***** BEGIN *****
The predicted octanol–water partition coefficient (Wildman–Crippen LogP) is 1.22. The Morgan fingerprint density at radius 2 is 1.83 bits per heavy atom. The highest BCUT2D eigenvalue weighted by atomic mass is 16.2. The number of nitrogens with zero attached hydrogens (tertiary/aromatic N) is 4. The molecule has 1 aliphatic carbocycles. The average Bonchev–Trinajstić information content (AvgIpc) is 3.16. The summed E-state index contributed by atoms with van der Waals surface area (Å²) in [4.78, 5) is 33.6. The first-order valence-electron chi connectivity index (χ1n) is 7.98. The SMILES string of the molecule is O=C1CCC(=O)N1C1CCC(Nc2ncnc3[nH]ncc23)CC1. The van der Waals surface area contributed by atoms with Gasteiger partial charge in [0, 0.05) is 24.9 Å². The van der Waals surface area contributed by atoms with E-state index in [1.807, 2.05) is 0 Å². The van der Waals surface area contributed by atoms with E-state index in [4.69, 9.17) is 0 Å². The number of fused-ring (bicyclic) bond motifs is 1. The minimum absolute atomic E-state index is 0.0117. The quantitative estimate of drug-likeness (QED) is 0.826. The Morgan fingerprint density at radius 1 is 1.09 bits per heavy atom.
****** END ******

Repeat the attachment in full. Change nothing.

The predicted octanol–water partition coefficient (Wildman–Crippen LogP) is 1.22. The Morgan fingerprint density at radius 2 is 1.83 bits per heavy atom. The highest BCUT2D eigenvalue weighted by atomic mass is 16.2. The number of nitrogens with zero attached hydrogens (tertiary/aromatic N) is 4. The molecule has 1 aliphatic carbocycles. The average Bonchev–Trinajstić information content (AvgIpc) is 3.16. The summed E-state index contributed by atoms with van der Waals surface area (Å²) in [4.78, 5) is 33.6. The first-order valence-electron chi connectivity index (χ1n) is 7.98. The SMILES string of the molecule is O=C1CCC(=O)N1C1CCC(Nc2ncnc3[nH]ncc23)CC1. The van der Waals surface area contributed by atoms with Gasteiger partial charge in [0, 0.05) is 24.9 Å². The van der Waals surface area contributed by atoms with E-state index in [1.807, 2.05) is 0 Å². The van der Waals surface area contributed by atoms with E-state index in [4.69, 9.17) is 0 Å². The number of fused-ring (bicyclic) bond motifs is 1. The minimum absolute atomic E-state index is 0.0117. The quantitative estimate of drug-likeness (QED) is 0.826. The Morgan fingerprint density at radius 1 is 1.09 bits per heavy atom.